Diversity & Inclusion
Women powered pandemic shift toward higher paying jobs, but pay gap persists: RBC
By Tara Deschamps
Women have powered a recent shift toward higher-paying and -skilled jobs, but a pay gap will persist until they cease being outnumbered by men in senior management positions, says a new report.
Canada’s labour market saw nearly 200,000 women stream into jobs involving less in-person contact and often significantly higher wages after many pandemic measures were lifted, the Tuesday report released by the Royal Bank of Canada found.
Of the $21 billion in additional income created by the movement to higher paid sectors over the pandemic, $9 billion or 43 per cent was funnelled to women. This amounted to 15 per cent of the total boost to women’s earnings during the pandemic recovery.
“But men still made up the majority of the income gains and much of that is likely because the roles that women and men occupy are still different,” said Carrie Freestone, an economist with RBC Economics.
“Even though we see women in these higher paid sectors, often the senior leadership roles are disproportionately filled by men.”
Her research found men made up more than two-thirds of senior leadership positions even though the number of women and men in the labour market are equal.
Inequities among parents
Some of the inequities were even more pronounced among parents.
Freestone found fathers with young kids were far more likely to be senior managers, filling 10 per cent of such roles, while mothers made up less than three per cent of the positions.
“So it appears that there’s a link between having a kid and the fact that you may be less likely to take on a senior management role,” she said.
Much of her research is based on the women who flooded back into the workforce after pandemic lockdowns, pushing participation in the labour market among working women to a record high of 85.6 per cent in January.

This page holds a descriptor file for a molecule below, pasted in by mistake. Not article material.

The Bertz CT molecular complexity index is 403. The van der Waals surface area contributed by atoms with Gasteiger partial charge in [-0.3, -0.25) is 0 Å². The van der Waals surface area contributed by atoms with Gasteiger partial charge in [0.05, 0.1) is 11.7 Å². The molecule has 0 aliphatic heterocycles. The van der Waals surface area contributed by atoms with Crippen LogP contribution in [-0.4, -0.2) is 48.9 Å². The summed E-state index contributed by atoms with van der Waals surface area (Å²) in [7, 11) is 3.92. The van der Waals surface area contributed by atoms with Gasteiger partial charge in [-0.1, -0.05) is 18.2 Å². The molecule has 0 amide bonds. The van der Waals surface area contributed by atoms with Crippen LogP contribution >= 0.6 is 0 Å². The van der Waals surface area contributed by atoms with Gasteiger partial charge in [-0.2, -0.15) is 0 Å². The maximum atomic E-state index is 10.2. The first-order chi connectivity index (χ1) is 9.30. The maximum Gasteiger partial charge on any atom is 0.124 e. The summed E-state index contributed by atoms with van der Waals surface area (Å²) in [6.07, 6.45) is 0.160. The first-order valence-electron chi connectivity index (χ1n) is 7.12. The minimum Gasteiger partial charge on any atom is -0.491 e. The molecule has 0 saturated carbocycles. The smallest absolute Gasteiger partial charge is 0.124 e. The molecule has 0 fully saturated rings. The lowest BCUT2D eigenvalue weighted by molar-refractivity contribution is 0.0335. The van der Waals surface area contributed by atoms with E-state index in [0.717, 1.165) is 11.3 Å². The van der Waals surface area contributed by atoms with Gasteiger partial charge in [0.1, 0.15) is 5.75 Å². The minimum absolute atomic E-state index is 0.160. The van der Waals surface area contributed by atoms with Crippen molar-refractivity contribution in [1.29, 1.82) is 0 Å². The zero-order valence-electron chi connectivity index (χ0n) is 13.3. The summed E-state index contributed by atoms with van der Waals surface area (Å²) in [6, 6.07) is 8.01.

But many didn’t return to prior jobs or industries and instead sought work that came with higher paid and “more productive” roles, the report found.
“High-contact sectors” like hospitality, for example, experienced an exodus of roughly 178,000 employees, when they were forced to close to quell COVID-19, said Freestone.
Many of the workers that fled these sectors were women. Despite filling about 55 per cent of jobs in these sectors before the pandemic, women made up 80 per cent of the movement away from them.
High contact versus low contact roles
RBC estimated nearly 140,000 women streamed out of jobs in high contact sectors with many seeking roles in low-contact industries — professional, scientific and technical services and finance, insurance, and real estate.
“The majority of people who moved from these sectors into higher paying sectors did have a degree or a college diploma, so a lot of that was potentially women who were overqualified for positions moving into sectors that better fit their level of educational attainment,” said Freestone.
“And I think maybe women working in the hospitality sector saw other women who were able to work from home working in these industries like tech and finance, so I think there was definitely a pull to move into these industries that were more flexible.”
Flexible work arrangements, affordable childcare
The reshaping of their careers was aided by more flexible work arrangements and affordable childcare, and many were in search of less COVID-19 risk and higher earnings.
However, many of their salaries still trail their male counterparts.
Though women accounted for 60 per cent of jobs created in finance, insurance, and real estate over the course of the pandemic, women with degrees and working in finance, insurance, real estate and rental leasing earned roughly 85 cents for every dollar earned by men.
Across all sectors, women made an average of 89 cents for every dollar a man made in 2021, Statistics Canada’s latest data shows.
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